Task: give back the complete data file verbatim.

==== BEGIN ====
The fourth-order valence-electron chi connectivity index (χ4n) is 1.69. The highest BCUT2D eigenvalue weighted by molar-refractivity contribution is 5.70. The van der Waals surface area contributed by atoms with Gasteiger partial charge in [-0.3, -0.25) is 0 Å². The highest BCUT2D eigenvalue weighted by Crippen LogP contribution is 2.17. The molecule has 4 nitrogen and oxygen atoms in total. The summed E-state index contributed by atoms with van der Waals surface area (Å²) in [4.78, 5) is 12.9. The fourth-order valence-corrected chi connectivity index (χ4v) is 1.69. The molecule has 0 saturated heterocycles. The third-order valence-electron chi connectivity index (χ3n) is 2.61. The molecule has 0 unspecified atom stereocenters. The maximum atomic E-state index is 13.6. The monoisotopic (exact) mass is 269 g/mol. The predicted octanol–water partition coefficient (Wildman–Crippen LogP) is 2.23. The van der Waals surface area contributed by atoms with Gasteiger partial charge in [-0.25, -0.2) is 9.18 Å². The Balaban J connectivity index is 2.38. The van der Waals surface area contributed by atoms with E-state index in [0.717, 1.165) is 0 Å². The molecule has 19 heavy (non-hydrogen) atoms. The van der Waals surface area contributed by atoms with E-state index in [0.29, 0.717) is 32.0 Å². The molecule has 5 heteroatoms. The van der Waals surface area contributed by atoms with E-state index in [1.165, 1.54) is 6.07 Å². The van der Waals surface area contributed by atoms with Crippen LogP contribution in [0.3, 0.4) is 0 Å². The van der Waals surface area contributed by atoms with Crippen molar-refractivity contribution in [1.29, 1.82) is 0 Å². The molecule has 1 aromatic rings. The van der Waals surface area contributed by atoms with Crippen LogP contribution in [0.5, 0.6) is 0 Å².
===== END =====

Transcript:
The fourth-order valence-electron chi connectivity index (χ4n) is 1.69. The highest BCUT2D eigenvalue weighted by molar-refractivity contribution is 5.70. The van der Waals surface area contributed by atoms with Gasteiger partial charge in [-0.3, -0.25) is 0 Å². The highest BCUT2D eigenvalue weighted by Crippen LogP contribution is 2.17. The molecule has 4 nitrogen and oxygen atoms in total. The summed E-state index contributed by atoms with van der Waals surface area (Å²) in [4.78, 5) is 12.9. The fourth-order valence-corrected chi connectivity index (χ4v) is 1.69. The molecule has 0 saturated heterocycles. The third-order valence-electron chi connectivity index (χ3n) is 2.61. The molecule has 0 unspecified atom stereocenters. The maximum atomic E-state index is 13.6. The monoisotopic (exact) mass is 269 g/mol. The predicted octanol–water partition coefficient (Wildman–Crippen LogP) is 2.23. The van der Waals surface area contributed by atoms with Gasteiger partial charge in [-0.25, -0.2) is 9.18 Å². The Balaban J connectivity index is 2.38. The van der Waals surface area contributed by atoms with E-state index in [0.717, 1.165) is 0 Å². The molecule has 19 heavy (non-hydrogen) atoms. The van der Waals surface area contributed by atoms with E-state index in [0.29, 0.717) is 32.0 Å². The molecule has 5 heteroatoms. The van der Waals surface area contributed by atoms with E-state index in [1.165, 1.54) is 6.07 Å². The van der Waals surface area contributed by atoms with Crippen LogP contribution in [0.3, 0.4) is 0 Å². The van der Waals surface area contributed by atoms with Crippen molar-refractivity contribution in [1.29, 1.82) is 0 Å². The molecule has 1 aromatic rings. The van der Waals surface area contributed by atoms with Crippen LogP contribution in [0.5, 0.6) is 0 Å².